Dr. Lisa Whitenack is an Associate Professor of Biology of Allegheny College. She is a shark paleobiologist, studying modern and fossil shark teeth over their 400 million year history. While she is also a member of the Board of Directors and acting chair of the Equity and Diversity committee of the American Elasmobranch Society (AES), this piece is not written under the umbrella of AES. Follow her on twitter at @WhitenackLab.
Author’s note: italicized quotations in this piece come from many different female shark researchers who gave Lisa permission to share their stories in this post.
“Funny that all of this Harvey Weinstein nonsense triggers feelings of AES in me…”
Back in mid-October, a colleague of mine sent the above to me in a private message on social media.
“I arranged my desk so he couldn’t sneak up and rub my shoulders anymore.”
Even before the Weinstein news broke, harassment and assault have been at the forefront of my mind, and have been for the last 3 years or so. Until July 2017, part of my committee work at the institution I work at was to evaluate our student code of conduct and to serve on panels for student misconduct cases, including Title IX related cases. As is typical for many female faculty, students tend to visit my office looking for a sympathetic ear or help. Most recently, I have been helping American Elasmobranch Society (AES) write a Code of Conduct for its meetings and am serving as chair of the Equity & Diversity committee. It’s hard to escape these topics when it’s your job. But, it’s really more than just my job. These are issues that infiltrate most aspects of my life, and have for a long time.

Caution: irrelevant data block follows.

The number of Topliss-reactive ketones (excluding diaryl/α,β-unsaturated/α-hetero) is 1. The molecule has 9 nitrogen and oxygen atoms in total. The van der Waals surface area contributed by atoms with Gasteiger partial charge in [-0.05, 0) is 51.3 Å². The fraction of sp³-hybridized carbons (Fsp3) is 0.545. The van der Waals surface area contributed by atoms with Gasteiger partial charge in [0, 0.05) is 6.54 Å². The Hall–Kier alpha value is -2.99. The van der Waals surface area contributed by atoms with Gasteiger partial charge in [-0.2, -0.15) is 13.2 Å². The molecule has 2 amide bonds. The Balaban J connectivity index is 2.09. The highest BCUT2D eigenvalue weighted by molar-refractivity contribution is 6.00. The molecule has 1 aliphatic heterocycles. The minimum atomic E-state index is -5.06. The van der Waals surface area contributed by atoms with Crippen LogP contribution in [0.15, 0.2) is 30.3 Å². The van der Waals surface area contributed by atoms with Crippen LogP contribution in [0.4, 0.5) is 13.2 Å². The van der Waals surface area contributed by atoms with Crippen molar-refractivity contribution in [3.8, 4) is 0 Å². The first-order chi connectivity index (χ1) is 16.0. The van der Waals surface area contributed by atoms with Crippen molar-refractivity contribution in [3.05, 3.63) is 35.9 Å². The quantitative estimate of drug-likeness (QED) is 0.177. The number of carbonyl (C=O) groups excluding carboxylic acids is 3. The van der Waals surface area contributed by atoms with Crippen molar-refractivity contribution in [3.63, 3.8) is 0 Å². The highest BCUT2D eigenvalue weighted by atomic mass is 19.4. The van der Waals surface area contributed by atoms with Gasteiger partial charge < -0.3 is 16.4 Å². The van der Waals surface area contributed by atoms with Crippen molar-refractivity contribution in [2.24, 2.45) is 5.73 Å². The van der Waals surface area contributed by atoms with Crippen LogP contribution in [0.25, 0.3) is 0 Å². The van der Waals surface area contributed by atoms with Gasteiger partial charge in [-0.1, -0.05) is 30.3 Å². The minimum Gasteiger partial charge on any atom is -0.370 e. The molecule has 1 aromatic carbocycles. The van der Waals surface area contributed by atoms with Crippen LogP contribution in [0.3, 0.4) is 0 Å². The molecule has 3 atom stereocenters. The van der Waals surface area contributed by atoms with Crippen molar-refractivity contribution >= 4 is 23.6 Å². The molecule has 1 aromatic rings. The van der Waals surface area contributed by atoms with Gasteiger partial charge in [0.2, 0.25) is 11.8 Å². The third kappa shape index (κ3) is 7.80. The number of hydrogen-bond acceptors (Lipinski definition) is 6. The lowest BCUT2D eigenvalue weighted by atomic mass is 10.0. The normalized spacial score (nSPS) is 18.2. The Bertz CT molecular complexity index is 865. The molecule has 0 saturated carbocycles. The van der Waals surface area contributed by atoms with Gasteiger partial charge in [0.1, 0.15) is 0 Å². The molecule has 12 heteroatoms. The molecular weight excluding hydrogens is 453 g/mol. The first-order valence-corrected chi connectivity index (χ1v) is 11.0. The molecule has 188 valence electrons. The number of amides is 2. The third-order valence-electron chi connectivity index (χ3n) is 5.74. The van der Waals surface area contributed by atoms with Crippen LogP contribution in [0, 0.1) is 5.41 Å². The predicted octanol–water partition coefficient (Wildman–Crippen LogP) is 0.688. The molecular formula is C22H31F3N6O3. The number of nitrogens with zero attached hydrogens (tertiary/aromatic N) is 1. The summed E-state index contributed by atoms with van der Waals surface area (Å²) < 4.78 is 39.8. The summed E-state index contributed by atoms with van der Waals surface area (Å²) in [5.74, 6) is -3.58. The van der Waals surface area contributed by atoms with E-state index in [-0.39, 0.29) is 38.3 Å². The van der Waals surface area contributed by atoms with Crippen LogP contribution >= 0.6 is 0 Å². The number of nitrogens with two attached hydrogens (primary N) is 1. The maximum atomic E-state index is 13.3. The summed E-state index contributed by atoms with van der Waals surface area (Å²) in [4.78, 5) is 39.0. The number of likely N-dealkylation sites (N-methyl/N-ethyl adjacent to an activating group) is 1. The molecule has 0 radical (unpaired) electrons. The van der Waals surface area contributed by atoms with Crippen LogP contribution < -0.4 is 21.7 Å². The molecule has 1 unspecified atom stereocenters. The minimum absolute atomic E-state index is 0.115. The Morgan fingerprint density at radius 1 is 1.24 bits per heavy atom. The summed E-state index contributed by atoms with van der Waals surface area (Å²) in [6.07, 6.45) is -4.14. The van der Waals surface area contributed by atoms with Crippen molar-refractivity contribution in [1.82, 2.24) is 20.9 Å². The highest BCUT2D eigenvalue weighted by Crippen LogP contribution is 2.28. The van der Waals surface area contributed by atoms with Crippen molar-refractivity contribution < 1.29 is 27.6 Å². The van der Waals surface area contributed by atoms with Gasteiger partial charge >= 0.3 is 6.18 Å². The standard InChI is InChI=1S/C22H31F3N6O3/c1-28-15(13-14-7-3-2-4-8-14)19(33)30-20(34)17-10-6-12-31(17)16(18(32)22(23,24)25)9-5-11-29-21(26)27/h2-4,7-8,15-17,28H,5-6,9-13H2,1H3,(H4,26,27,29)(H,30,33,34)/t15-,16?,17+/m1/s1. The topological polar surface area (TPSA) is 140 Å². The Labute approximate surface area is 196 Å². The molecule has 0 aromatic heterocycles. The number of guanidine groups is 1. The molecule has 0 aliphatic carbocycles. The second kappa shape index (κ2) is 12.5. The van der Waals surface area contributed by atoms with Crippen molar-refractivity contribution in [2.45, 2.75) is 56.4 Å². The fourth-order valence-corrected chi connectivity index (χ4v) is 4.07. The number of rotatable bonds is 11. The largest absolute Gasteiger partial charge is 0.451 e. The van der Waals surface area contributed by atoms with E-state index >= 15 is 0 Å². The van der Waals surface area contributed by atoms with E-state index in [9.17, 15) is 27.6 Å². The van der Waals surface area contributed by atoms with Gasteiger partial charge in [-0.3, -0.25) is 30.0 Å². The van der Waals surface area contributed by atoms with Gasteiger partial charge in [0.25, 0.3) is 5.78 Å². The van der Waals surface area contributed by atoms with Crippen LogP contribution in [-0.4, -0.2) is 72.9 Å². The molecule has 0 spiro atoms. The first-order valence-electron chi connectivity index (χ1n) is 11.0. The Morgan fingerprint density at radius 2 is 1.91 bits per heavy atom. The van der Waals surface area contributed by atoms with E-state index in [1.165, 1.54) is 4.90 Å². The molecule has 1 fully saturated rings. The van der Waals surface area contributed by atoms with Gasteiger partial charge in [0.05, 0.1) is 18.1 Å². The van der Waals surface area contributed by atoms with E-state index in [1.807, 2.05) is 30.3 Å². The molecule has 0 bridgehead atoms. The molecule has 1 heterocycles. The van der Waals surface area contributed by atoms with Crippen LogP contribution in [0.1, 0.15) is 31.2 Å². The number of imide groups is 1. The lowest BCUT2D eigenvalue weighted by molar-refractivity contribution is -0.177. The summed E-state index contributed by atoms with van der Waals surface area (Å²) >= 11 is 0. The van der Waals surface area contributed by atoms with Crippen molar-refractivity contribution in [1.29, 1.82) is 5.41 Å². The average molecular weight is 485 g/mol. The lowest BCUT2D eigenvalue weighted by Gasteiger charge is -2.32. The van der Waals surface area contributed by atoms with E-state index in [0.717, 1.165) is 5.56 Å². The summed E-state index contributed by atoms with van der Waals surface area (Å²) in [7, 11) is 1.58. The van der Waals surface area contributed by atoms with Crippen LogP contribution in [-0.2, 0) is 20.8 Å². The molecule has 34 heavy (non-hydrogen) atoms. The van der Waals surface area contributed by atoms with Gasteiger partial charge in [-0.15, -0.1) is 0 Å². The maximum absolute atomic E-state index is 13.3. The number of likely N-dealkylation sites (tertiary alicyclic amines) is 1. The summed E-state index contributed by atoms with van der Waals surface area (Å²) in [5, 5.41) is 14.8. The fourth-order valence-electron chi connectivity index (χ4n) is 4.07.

My wife, on the other hand, is a social scientist who works on development here in Mexico. When we first started dating, I used to tease her for being a soft little scientist in her soft little science. I now understand that helping a community pull itself out of poverty is more complex than brain surgery or quantum physics.
There is no magic equation for community organizing but she begins by understanding that “the community” isn’t some monolithic creature that thinks as a unit. There are complex politics and power dynamics at work that can either aid or destroy all her efforts.
I now understand why the vaquita is going extinct. They sent too many people like me into the region and not enough like her.